Expansion, Armando’s style

This Windsor mainstay has parlayed old-school pizza making into a growing chain of concepts that cover all the bases
Colleen Cross
April 18, 2016
By
Armando’s president and CEO John Pizzo, corporate chef Dean Litster, vice-president Andre Gerardi and vice-president of operations Larry Vallieres recently opened a new take-out and centralized prep location near Cabana Road and Howard Avenue.
Armando’s president and CEO John Pizzo, corporate chef Dean Litster, vice-president Andre Gerardi and vice-president of operations Larry Vallieres recently opened a new take-out and centralized prep location near Cabana Road and Howard Avenue.
What is Windsor-style pizza?


It’s a question at the top of my list as I walk into the warm, glowing, dark wood interior of Armando’s Pizza’s Cabana Road dining room. I’ve heard the phrase many times and recently read of a Windsor-style pizzeria taking root in faraway Calgary. Clearly it’s a thing, and I resolve to define it.

I sit down for a chat with president and CEO John Pizzo, vice-president Andre Gerardi, vice-president of operations Larry Vallieres and corporate chef Dean Litster.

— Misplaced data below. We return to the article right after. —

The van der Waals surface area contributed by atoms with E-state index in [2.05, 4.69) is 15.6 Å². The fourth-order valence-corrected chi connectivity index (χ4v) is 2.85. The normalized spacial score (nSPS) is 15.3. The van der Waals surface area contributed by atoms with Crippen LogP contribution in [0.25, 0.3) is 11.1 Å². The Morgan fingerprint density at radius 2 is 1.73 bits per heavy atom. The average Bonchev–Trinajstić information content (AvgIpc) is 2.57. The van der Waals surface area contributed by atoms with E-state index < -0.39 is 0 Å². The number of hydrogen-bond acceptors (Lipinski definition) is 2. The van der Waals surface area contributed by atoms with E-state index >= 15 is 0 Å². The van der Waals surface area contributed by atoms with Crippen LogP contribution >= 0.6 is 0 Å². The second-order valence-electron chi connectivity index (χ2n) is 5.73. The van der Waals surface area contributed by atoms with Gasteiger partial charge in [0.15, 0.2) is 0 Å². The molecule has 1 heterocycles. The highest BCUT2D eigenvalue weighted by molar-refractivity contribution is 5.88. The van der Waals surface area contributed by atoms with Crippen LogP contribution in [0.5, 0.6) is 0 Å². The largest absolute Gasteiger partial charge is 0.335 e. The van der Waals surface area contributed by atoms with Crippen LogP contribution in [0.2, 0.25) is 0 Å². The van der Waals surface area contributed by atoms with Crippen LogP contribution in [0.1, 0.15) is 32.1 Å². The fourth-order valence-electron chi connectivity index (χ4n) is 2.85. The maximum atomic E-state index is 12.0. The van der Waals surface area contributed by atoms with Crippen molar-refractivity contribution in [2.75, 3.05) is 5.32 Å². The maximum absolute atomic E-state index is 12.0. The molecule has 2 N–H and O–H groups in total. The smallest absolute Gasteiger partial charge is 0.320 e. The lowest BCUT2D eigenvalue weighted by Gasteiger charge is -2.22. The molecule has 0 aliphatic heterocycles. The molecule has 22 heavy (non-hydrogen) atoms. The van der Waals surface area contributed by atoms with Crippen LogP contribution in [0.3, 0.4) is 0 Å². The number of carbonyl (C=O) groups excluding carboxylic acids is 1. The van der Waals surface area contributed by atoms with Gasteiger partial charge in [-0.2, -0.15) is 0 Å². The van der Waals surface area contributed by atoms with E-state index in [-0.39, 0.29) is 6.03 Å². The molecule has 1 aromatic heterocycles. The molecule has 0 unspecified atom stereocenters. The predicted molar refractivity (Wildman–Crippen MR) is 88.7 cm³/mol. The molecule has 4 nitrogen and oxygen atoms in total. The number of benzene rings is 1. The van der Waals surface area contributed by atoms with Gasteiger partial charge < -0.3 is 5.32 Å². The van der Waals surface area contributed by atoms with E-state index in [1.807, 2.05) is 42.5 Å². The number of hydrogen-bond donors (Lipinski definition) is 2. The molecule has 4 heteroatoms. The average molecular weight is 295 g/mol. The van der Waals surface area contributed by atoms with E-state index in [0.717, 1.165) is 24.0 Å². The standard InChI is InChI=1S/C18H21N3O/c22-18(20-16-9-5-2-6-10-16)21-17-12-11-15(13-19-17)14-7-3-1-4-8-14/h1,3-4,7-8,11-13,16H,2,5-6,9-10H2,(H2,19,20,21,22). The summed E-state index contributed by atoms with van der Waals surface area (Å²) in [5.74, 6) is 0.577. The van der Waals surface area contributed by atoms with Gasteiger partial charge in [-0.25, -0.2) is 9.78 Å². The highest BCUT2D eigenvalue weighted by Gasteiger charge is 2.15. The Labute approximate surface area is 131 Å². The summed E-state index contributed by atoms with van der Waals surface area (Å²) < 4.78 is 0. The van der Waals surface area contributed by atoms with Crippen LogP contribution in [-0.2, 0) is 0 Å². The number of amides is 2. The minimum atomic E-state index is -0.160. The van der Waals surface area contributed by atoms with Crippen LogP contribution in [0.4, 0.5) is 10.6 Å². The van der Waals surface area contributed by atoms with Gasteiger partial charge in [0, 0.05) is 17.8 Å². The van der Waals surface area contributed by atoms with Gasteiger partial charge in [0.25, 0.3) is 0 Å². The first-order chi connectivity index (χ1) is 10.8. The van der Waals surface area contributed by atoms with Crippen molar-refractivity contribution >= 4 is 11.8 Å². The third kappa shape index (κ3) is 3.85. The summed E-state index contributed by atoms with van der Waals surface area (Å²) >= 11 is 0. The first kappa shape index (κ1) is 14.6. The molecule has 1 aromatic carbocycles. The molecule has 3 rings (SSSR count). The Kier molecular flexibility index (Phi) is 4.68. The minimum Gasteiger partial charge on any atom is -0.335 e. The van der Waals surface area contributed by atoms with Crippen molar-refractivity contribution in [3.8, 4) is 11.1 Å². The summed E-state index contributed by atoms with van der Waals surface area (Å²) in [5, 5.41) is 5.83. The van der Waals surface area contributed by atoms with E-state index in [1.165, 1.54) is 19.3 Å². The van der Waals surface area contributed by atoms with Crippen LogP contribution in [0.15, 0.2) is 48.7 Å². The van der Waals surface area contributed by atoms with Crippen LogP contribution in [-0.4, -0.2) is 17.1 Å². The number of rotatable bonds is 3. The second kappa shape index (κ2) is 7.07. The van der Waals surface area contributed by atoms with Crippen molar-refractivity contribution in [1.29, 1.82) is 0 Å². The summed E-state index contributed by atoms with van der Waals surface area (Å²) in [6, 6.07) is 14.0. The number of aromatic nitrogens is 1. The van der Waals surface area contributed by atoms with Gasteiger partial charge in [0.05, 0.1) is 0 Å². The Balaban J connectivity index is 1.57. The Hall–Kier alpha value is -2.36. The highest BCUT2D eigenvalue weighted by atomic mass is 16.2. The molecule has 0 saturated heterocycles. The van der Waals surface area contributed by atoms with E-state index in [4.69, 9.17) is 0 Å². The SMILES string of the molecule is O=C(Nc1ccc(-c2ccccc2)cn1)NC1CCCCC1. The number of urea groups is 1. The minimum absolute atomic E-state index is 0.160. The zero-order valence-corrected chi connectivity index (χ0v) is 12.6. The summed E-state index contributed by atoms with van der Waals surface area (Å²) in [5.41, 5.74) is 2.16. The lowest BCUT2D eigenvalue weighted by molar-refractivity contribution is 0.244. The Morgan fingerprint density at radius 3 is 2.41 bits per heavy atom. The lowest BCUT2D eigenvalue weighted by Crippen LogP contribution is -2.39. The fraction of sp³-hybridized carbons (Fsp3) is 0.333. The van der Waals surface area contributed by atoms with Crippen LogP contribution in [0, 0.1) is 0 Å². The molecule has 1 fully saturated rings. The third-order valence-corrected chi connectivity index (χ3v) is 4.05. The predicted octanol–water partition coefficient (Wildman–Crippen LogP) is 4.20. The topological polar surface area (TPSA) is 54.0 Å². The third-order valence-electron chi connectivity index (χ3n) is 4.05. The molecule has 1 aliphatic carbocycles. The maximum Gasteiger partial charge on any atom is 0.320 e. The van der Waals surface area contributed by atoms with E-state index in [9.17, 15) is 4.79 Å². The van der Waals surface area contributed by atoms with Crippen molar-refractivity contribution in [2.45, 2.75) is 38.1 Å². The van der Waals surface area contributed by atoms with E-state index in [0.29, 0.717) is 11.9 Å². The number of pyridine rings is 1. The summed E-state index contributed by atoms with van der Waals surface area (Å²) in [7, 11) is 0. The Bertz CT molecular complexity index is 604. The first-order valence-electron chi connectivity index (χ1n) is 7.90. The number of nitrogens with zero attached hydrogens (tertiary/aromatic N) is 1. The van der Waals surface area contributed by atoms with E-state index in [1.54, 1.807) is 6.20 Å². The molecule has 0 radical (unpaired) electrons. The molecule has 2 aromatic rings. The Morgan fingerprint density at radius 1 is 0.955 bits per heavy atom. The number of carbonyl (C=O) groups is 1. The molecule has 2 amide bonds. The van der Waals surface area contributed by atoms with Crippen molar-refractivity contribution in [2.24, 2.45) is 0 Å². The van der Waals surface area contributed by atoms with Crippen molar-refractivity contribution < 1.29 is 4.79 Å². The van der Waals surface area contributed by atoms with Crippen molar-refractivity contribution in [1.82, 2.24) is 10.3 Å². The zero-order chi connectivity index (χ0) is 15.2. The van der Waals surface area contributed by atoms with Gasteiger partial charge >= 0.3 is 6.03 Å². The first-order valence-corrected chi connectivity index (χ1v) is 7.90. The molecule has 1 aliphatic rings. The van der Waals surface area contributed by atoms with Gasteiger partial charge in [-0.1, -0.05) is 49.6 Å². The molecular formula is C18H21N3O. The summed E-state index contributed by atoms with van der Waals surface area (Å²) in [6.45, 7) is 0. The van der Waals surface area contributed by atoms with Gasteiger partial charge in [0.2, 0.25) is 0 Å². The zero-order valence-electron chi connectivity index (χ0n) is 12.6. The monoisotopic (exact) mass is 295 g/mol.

We talk about the Windsor chain’s signature pizza, the Super. Known in other places by other names – the Special, the Canadian – it features pepperoni, bacon, mushrooms and green peppers.

Vallieres provides an opening for my question in no time flat. “Our bestseller is probably the king-size pizza,” he says. “It’s that Windsor differentiation. Every company does a large but we do the big, rectangular, football-sized pizza.”

“That Windsor differentiation” hinges on five elements: the square or rectangular shape, the large size (18-inch square or 18- by 26-inch rectangular), the use of corn meal in the crust, the addition of canned mushrooms and, most important, the shredding of the pepperoni.

“You know about the pepperoni, right?” Pizzo says. They tentatively trace the style to Volcano’s pizzeria, which was shredding pepperoni in the 1950s and ’60s and spawned many imitators.

Size is another important factor. It’s tricky to teach people to make the big pizza, Litster says. “You are hand-stretching it from a three-pound ball of dough. You roll a little just to get the shape but you don’t roll over the edges.”

It seems fewer and fewer people make pizza by hand these days. “It’s hard to find someone who makes pizza the way we make it,” Gerardi says. The use of screens, conveying ovens, rolling pins and dough sheeters is common now, he adds, “but it compresses the air out of the dough and you don’t get that rise.”

The original owners, Armando and Antonia Gerardi, are Gerardi’s parents and the heart of the ever-expanding company.